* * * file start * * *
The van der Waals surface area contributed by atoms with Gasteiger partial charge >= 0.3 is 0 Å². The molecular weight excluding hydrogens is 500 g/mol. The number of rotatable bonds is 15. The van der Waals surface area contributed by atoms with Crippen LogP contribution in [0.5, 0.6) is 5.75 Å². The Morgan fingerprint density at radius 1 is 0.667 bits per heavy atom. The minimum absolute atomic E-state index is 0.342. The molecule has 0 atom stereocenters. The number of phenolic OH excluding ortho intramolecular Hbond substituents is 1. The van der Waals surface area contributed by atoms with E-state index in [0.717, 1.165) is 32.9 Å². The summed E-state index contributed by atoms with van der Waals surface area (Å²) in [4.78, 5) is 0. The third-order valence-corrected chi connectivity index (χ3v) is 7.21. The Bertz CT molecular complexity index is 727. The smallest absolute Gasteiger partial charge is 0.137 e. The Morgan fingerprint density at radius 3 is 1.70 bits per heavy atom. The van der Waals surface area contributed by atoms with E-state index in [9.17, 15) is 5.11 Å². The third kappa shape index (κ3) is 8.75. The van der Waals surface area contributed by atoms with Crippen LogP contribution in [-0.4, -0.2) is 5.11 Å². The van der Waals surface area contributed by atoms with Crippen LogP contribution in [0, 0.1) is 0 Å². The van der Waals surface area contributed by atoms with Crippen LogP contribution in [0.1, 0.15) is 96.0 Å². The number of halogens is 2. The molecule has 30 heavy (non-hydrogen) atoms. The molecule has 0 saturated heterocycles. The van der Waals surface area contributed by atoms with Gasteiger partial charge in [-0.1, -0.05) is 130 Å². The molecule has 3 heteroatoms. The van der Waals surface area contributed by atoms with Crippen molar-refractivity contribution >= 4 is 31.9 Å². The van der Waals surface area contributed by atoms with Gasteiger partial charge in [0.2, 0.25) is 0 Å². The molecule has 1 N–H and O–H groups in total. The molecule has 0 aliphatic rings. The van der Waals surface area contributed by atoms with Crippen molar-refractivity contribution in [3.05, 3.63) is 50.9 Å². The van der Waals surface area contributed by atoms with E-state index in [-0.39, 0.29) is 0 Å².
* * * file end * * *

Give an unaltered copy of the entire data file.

The van der Waals surface area contributed by atoms with Gasteiger partial charge >= 0.3 is 0 Å². The molecular weight excluding hydrogens is 500 g/mol. The number of rotatable bonds is 15. The van der Waals surface area contributed by atoms with Crippen LogP contribution in [0.5, 0.6) is 5.75 Å². The Morgan fingerprint density at radius 1 is 0.667 bits per heavy atom. The minimum absolute atomic E-state index is 0.342. The molecule has 0 atom stereocenters. The number of phenolic OH excluding ortho intramolecular Hbond substituents is 1. The van der Waals surface area contributed by atoms with E-state index in [0.717, 1.165) is 32.9 Å². The summed E-state index contributed by atoms with van der Waals surface area (Å²) in [4.78, 5) is 0. The third-order valence-corrected chi connectivity index (χ3v) is 7.21. The Bertz CT molecular complexity index is 727. The smallest absolute Gasteiger partial charge is 0.137 e. The Morgan fingerprint density at radius 3 is 1.70 bits per heavy atom. The van der Waals surface area contributed by atoms with E-state index in [9.17, 15) is 5.11 Å². The third kappa shape index (κ3) is 8.75. The van der Waals surface area contributed by atoms with Crippen LogP contribution in [-0.4, -0.2) is 5.11 Å². The van der Waals surface area contributed by atoms with Crippen LogP contribution in [0, 0.1) is 0 Å². The van der Waals surface area contributed by atoms with Crippen LogP contribution in [0.1, 0.15) is 96.0 Å². The number of halogens is 2. The molecule has 30 heavy (non-hydrogen) atoms. The molecule has 0 saturated heterocycles. The van der Waals surface area contributed by atoms with Gasteiger partial charge in [-0.1, -0.05) is 130 Å². The molecule has 3 heteroatoms. The van der Waals surface area contributed by atoms with Crippen molar-refractivity contribution >= 4 is 31.9 Å². The van der Waals surface area contributed by atoms with Gasteiger partial charge in [0.2, 0.25) is 0 Å². The molecule has 1 N–H and O–H groups in total. The molecule has 0 aliphatic rings. The van der Waals surface area contributed by atoms with Crippen molar-refractivity contribution in [3.05, 3.63) is 50.9 Å². The van der Waals surface area contributed by atoms with E-state index in [-0.39, 0.29) is 0 Å².